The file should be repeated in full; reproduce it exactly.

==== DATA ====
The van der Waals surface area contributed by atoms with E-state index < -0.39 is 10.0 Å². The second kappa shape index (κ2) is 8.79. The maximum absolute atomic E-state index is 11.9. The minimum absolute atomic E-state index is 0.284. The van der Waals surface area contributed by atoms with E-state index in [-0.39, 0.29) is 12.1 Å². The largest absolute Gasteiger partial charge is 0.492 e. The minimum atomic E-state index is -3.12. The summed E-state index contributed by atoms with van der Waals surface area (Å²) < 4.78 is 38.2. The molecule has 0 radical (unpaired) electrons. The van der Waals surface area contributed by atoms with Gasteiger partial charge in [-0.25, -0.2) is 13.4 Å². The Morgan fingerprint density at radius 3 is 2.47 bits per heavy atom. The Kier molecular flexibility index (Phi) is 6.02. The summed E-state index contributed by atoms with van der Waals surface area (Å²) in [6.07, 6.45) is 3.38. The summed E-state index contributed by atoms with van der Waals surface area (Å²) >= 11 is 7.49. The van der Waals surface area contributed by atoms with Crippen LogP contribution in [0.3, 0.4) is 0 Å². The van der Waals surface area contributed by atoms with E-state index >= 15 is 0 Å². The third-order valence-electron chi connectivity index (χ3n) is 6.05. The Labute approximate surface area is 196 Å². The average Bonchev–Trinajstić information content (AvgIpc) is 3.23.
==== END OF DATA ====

The van der Waals surface area contributed by atoms with E-state index < -0.39 is 10.0 Å². The second kappa shape index (κ2) is 8.79. The maximum absolute atomic E-state index is 11.9. The minimum absolute atomic E-state index is 0.284. The van der Waals surface area contributed by atoms with E-state index in [-0.39, 0.29) is 12.1 Å². The largest absolute Gasteiger partial charge is 0.492 e. The minimum atomic E-state index is -3.12. The summed E-state index contributed by atoms with van der Waals surface area (Å²) < 4.78 is 38.2. The molecule has 0 radical (unpaired) electrons. The van der Waals surface area contributed by atoms with Gasteiger partial charge in [-0.25, -0.2) is 13.4 Å². The Morgan fingerprint density at radius 3 is 2.47 bits per heavy atom. The Kier molecular flexibility index (Phi) is 6.02. The summed E-state index contributed by atoms with van der Waals surface area (Å²) in [6.07, 6.45) is 3.38. The summed E-state index contributed by atoms with van der Waals surface area (Å²) >= 11 is 7.49. The van der Waals surface area contributed by atoms with Crippen LogP contribution in [0.3, 0.4) is 0 Å². The van der Waals surface area contributed by atoms with E-state index >= 15 is 0 Å². The third-order valence-electron chi connectivity index (χ3n) is 6.05. The Labute approximate surface area is 196 Å². The average Bonchev–Trinajstić information content (AvgIpc) is 3.23.